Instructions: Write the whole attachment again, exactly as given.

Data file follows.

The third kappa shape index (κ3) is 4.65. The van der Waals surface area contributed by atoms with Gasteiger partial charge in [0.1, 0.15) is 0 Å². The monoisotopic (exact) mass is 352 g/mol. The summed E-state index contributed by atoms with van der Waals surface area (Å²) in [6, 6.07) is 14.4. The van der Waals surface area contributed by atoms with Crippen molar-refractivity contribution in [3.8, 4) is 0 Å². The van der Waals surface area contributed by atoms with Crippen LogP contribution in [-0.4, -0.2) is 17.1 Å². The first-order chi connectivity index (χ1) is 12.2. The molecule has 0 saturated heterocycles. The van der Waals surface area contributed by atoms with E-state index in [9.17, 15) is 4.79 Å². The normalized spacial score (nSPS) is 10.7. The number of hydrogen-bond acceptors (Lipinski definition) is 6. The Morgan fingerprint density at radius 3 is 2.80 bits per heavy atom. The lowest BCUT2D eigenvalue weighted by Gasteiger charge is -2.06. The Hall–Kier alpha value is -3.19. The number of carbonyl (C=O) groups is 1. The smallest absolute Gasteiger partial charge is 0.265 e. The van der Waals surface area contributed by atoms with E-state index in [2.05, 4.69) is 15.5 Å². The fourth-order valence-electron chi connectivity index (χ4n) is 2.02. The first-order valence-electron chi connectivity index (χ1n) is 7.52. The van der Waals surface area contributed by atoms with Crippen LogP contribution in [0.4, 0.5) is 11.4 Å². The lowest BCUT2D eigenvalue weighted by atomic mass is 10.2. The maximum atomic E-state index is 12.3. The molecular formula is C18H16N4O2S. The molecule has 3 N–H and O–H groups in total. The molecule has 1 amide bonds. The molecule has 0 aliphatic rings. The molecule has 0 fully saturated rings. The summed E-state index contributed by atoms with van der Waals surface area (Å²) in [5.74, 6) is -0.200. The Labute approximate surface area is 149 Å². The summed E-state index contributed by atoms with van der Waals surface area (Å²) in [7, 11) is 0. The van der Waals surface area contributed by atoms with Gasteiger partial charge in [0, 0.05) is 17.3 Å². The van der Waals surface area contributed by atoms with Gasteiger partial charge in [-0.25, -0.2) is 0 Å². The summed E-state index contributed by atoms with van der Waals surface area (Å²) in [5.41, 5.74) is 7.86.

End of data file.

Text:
The third kappa shape index (κ3) is 4.65. The van der Waals surface area contributed by atoms with Gasteiger partial charge in [0.1, 0.15) is 0 Å². The monoisotopic (exact) mass is 352 g/mol. The summed E-state index contributed by atoms with van der Waals surface area (Å²) in [6, 6.07) is 14.4. The van der Waals surface area contributed by atoms with Crippen molar-refractivity contribution in [3.8, 4) is 0 Å². The van der Waals surface area contributed by atoms with Crippen LogP contribution in [-0.4, -0.2) is 17.1 Å². The first-order chi connectivity index (χ1) is 12.2. The molecule has 0 saturated heterocycles. The van der Waals surface area contributed by atoms with E-state index in [9.17, 15) is 4.79 Å². The normalized spacial score (nSPS) is 10.7. The number of hydrogen-bond acceptors (Lipinski definition) is 6. The Morgan fingerprint density at radius 3 is 2.80 bits per heavy atom. The lowest BCUT2D eigenvalue weighted by Gasteiger charge is -2.06. The Hall–Kier alpha value is -3.19. The number of carbonyl (C=O) groups is 1. The smallest absolute Gasteiger partial charge is 0.265 e. The van der Waals surface area contributed by atoms with E-state index in [2.05, 4.69) is 15.5 Å². The fourth-order valence-electron chi connectivity index (χ4n) is 2.02. The first-order valence-electron chi connectivity index (χ1n) is 7.52. The van der Waals surface area contributed by atoms with Crippen LogP contribution in [0.4, 0.5) is 11.4 Å². The lowest BCUT2D eigenvalue weighted by atomic mass is 10.2. The maximum atomic E-state index is 12.3. The molecular formula is C18H16N4O2S. The molecule has 3 N–H and O–H groups in total. The molecule has 1 amide bonds. The molecule has 0 aliphatic rings. The molecule has 0 fully saturated rings. The summed E-state index contributed by atoms with van der Waals surface area (Å²) in [5.74, 6) is -0.200. The Labute approximate surface area is 149 Å². The summed E-state index contributed by atoms with van der Waals surface area (Å²) in [7, 11) is 0. The van der Waals surface area contributed by atoms with Gasteiger partial charge in [0, 0.05) is 17.3 Å². The van der Waals surface area contributed by atoms with Gasteiger partial charge in [-0.25, -0.2) is 0 Å². The summed E-state index contributed by atoms with van der Waals surface area (Å²) in [5.41, 5.74) is 7.86.